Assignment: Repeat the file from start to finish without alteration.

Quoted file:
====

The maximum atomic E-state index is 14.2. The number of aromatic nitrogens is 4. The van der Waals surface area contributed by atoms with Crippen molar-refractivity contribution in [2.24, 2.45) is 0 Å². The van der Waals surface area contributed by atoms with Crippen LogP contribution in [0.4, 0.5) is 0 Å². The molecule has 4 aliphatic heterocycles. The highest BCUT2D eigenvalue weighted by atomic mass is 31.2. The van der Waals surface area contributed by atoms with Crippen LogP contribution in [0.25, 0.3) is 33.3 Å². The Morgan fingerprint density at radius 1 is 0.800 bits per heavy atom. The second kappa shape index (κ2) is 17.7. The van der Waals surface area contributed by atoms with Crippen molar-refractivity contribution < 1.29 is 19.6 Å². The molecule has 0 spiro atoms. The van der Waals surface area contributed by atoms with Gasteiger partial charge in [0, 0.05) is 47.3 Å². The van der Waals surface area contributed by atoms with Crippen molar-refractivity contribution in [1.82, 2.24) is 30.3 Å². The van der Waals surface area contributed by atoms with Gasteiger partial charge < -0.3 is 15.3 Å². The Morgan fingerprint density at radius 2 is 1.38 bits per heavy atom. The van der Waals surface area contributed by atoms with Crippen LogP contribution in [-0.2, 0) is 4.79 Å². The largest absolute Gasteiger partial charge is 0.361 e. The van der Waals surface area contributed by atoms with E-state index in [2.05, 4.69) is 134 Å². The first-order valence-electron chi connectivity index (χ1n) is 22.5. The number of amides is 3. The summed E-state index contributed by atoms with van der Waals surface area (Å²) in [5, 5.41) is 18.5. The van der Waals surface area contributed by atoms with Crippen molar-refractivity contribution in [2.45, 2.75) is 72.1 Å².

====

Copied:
The maximum atomic E-state index is 14.2. The number of aromatic nitrogens is 4. The van der Waals surface area contributed by atoms with Crippen molar-refractivity contribution in [2.24, 2.45) is 0 Å². The van der Waals surface area contributed by atoms with Crippen LogP contribution in [0.4, 0.5) is 0 Å². The molecule has 4 aliphatic heterocycles. The highest BCUT2D eigenvalue weighted by atomic mass is 31.2. The van der Waals surface area contributed by atoms with Crippen LogP contribution in [0.25, 0.3) is 33.3 Å². The Morgan fingerprint density at radius 1 is 0.800 bits per heavy atom. The second kappa shape index (κ2) is 17.7. The van der Waals surface area contributed by atoms with Crippen molar-refractivity contribution < 1.29 is 19.6 Å². The molecule has 0 spiro atoms. The van der Waals surface area contributed by atoms with Gasteiger partial charge in [0, 0.05) is 47.3 Å². The van der Waals surface area contributed by atoms with Crippen molar-refractivity contribution in [1.82, 2.24) is 30.3 Å². The van der Waals surface area contributed by atoms with Gasteiger partial charge < -0.3 is 15.3 Å². The Morgan fingerprint density at radius 2 is 1.38 bits per heavy atom. The van der Waals surface area contributed by atoms with Crippen LogP contribution in [-0.2, 0) is 4.79 Å². The largest absolute Gasteiger partial charge is 0.361 e. The van der Waals surface area contributed by atoms with E-state index in [2.05, 4.69) is 134 Å². The first-order valence-electron chi connectivity index (χ1n) is 22.5. The number of amides is 3. The summed E-state index contributed by atoms with van der Waals surface area (Å²) in [5, 5.41) is 18.5. The van der Waals surface area contributed by atoms with Crippen molar-refractivity contribution in [2.45, 2.75) is 72.1 Å².